away that can launch missiles into Israel.
"Even at this distance," he elaborated to The Media Line, "the Iranians have rockets that can strike Tel Aviv, [such as the Fateh-110 with a range of 300km]. From Israel's point of view, it is impossible to allow the Iranians to build another such war machine. And if the Russians cannot deliver then Israel will do what it has to on its own through force." Amidror, a senior Fellow at the Jerusalem Institute for Strategic Studies, therefore believes that for Israel initiating a conflict now is preferable than allowing the Islamic Republic to build up its military capability in Syria on par with that of Hizbullah's in Lebanon.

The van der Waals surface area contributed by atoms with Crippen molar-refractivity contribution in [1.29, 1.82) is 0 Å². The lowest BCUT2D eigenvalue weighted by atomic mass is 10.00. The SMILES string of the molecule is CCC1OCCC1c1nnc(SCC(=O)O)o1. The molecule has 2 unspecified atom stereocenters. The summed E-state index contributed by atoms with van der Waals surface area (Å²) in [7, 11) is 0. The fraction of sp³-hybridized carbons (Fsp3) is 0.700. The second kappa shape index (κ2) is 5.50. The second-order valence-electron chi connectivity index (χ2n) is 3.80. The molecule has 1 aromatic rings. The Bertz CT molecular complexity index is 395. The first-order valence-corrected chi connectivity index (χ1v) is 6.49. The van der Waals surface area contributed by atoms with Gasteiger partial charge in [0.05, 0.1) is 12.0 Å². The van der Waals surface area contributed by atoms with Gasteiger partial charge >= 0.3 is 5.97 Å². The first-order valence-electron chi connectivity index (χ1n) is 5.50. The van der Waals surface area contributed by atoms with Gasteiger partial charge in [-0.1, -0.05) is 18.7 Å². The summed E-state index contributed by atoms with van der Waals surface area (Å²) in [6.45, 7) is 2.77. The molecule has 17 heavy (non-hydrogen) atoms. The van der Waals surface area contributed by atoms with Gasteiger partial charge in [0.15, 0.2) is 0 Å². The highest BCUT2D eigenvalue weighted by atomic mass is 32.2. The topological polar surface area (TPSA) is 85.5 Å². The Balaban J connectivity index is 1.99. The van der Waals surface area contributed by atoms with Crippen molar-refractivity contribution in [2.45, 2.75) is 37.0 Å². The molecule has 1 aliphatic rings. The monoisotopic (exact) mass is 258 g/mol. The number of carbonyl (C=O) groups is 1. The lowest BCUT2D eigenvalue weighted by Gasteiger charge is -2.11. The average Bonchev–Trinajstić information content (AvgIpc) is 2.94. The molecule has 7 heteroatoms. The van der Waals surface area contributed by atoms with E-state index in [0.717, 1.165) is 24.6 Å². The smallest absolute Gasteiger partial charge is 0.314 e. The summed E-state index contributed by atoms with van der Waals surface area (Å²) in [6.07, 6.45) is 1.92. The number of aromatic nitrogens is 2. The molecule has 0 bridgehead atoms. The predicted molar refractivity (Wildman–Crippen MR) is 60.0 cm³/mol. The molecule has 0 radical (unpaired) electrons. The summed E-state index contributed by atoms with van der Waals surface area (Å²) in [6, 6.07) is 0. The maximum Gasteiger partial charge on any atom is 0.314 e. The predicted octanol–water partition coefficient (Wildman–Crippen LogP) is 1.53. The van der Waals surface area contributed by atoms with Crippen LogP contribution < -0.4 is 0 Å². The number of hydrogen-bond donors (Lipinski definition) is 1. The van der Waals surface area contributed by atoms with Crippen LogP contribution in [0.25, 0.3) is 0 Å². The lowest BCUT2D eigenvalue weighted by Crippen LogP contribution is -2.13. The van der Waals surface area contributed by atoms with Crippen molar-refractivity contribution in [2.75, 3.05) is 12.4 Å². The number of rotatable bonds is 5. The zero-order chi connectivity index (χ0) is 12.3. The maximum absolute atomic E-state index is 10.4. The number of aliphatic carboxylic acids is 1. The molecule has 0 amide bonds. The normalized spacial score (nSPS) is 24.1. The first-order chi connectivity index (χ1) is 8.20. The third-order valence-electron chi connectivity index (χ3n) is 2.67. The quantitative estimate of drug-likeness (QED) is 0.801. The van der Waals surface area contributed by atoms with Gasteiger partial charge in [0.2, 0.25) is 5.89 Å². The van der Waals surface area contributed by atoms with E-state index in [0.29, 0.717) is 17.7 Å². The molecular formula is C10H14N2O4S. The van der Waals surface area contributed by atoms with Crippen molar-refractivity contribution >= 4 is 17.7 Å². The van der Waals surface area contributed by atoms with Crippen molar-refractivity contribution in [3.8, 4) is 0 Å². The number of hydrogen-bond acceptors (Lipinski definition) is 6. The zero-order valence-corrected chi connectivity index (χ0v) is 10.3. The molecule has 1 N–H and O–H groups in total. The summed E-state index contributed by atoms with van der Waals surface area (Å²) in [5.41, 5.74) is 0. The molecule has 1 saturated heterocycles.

"There will be Iranians here and there in Syria and this is not a problem. The issue is the long-range missiles, anti-aircraft systems, drones, etc.—anything that can either threaten Israel directly or prevent its freedom of action. Also, the number of Shiites that Iran has brought into Syria from Iraq, Afghanistan and Pakistan is larger than what Islamic State had fighting on its behalf. It completely shifts the balance of power in the country and Israel cannot allow this." Brig.-Gen. Hanan Gefen, former commander of the renowned Unit 8200 of the Israeli army's Military Intelligence division, views the purported Russian proposal in shades of grey. "The agreement from the Iranian perspective is a major setback, as in the past there was discussion of only a 40km. buffer zone. According to the new terms, they will not even be allowed to be in Damascus."